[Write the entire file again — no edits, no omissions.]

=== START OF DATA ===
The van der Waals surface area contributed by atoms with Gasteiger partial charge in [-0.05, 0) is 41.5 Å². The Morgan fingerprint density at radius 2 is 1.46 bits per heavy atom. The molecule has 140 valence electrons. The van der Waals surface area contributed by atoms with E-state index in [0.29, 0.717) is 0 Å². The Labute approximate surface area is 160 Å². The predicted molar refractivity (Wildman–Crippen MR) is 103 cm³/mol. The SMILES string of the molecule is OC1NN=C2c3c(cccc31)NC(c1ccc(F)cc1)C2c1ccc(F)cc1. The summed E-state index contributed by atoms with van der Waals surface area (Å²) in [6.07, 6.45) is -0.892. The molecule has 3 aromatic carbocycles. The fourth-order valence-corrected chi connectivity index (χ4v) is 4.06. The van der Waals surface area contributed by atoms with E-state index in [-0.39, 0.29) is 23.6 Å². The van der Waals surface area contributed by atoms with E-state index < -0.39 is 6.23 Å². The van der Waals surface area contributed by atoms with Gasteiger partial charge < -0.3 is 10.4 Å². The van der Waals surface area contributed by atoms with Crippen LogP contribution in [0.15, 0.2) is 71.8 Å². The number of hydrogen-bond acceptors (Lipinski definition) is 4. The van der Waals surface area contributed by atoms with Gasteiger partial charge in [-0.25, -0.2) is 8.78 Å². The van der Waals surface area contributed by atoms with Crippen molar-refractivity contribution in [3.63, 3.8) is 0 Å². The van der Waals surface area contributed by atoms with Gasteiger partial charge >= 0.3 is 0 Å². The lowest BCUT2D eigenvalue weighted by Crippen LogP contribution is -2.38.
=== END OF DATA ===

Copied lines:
The van der Waals surface area contributed by atoms with Gasteiger partial charge in [-0.05, 0) is 41.5 Å². The Morgan fingerprint density at radius 2 is 1.46 bits per heavy atom. The molecule has 140 valence electrons. The van der Waals surface area contributed by atoms with E-state index in [0.29, 0.717) is 0 Å². The Labute approximate surface area is 160 Å². The predicted molar refractivity (Wildman–Crippen MR) is 103 cm³/mol. The SMILES string of the molecule is OC1NN=C2c3c(cccc31)NC(c1ccc(F)cc1)C2c1ccc(F)cc1. The summed E-state index contributed by atoms with van der Waals surface area (Å²) in [6.07, 6.45) is -0.892. The molecule has 3 aromatic carbocycles. The fourth-order valence-corrected chi connectivity index (χ4v) is 4.06. The van der Waals surface area contributed by atoms with E-state index in [-0.39, 0.29) is 23.6 Å². The van der Waals surface area contributed by atoms with E-state index < -0.39 is 6.23 Å². The van der Waals surface area contributed by atoms with Gasteiger partial charge < -0.3 is 10.4 Å². The van der Waals surface area contributed by atoms with Crippen LogP contribution in [0.15, 0.2) is 71.8 Å². The number of hydrogen-bond acceptors (Lipinski definition) is 4. The van der Waals surface area contributed by atoms with Gasteiger partial charge in [-0.25, -0.2) is 8.78 Å². The van der Waals surface area contributed by atoms with Crippen molar-refractivity contribution in [3.63, 3.8) is 0 Å². The van der Waals surface area contributed by atoms with Gasteiger partial charge >= 0.3 is 0 Å². The lowest BCUT2D eigenvalue weighted by Crippen LogP contribution is -2.38.